There are a lot of incoming emails hitting our office with PDAC around the corner in 5 days and counting, but my favorite is the email series on whether or not Jack Lifton is the Advisor to the President. Presently I do not have confirmation, and on some level – I do not want to know.
The New Straits Times published on February 24th: “Kuala Lumpur — Advisor on rare earth to the White House Jack Lifton will be among the international speakers who will be presenting papers and sharing their views on this hotly debated issue of rare earths when they attend the international seminar on rare earth in Kuantan next week.”
With hushed phone calls I have listened over the years as the illustrious Mr. Lifton has been credited with all kinds of comments equally complimentary and disparaging stemming from his opinions and positions he has taken in the strategic material sector. Having taken the heat a time or two for publishing his lengthy writings; I have consistently published him when he has requested this from me. After all, I find him quite respectful and passionate in his interest at tracking down his truth. After all, every journalist and writer relates to this commitment as we all strive to be true to our innner voice in our own writing.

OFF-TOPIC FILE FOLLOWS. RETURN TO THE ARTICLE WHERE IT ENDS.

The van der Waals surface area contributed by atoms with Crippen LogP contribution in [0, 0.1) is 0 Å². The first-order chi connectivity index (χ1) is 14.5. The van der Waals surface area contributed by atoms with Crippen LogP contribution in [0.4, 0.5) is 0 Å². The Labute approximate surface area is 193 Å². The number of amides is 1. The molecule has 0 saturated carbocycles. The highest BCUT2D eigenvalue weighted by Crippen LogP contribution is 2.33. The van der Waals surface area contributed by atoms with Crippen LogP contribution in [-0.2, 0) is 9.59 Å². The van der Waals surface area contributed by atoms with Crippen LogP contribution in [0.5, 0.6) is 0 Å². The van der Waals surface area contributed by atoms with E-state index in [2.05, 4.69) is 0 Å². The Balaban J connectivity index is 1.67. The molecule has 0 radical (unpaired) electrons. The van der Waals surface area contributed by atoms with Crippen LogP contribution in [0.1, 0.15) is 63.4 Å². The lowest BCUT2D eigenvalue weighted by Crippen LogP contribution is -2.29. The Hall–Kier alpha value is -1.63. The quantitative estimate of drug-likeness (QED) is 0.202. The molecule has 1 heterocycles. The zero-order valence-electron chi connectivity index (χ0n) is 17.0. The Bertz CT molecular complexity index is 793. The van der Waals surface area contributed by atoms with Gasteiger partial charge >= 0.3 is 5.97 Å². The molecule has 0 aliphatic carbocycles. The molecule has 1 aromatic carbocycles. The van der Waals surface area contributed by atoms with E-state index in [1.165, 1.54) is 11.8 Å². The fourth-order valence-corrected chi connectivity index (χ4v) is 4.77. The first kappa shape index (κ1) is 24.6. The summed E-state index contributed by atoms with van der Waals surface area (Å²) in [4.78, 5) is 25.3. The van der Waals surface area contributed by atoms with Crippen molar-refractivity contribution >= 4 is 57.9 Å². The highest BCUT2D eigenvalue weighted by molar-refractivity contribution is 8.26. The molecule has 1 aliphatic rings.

This is how I see Jack: as a writer. Do I think he is a great writer? Yes, and let me explain why…
Being a writer does not mean that you are right, nor that your reality reflects that of others; it simply means that you are committed to expressing your understanding through the written word. It’s like a painter. The greatest artist is not the one whose painting captures reality with meticulous precision, but whose interpretation conjures thought, imagination and debate.
Yes, I understand that one must be factual and responsible when representing public markets. This said the present day news release writing, the announcements and legal drafts that we often cite and read all day long often simply…lack soul.
On a final note, as we prepare for the Technology Metals Summit April 21-22 in Toronto, I would like to take this opportunity to thank Jack for coining the term ‘technology metals’* and perhaps to congratulate him on his new position?
[*We had this debate several years ago when touring Ucore's property in Alaska, and his answer to the replacement of the term 'rare earths', as many are not 'rare' was to call them 'technology metals'.]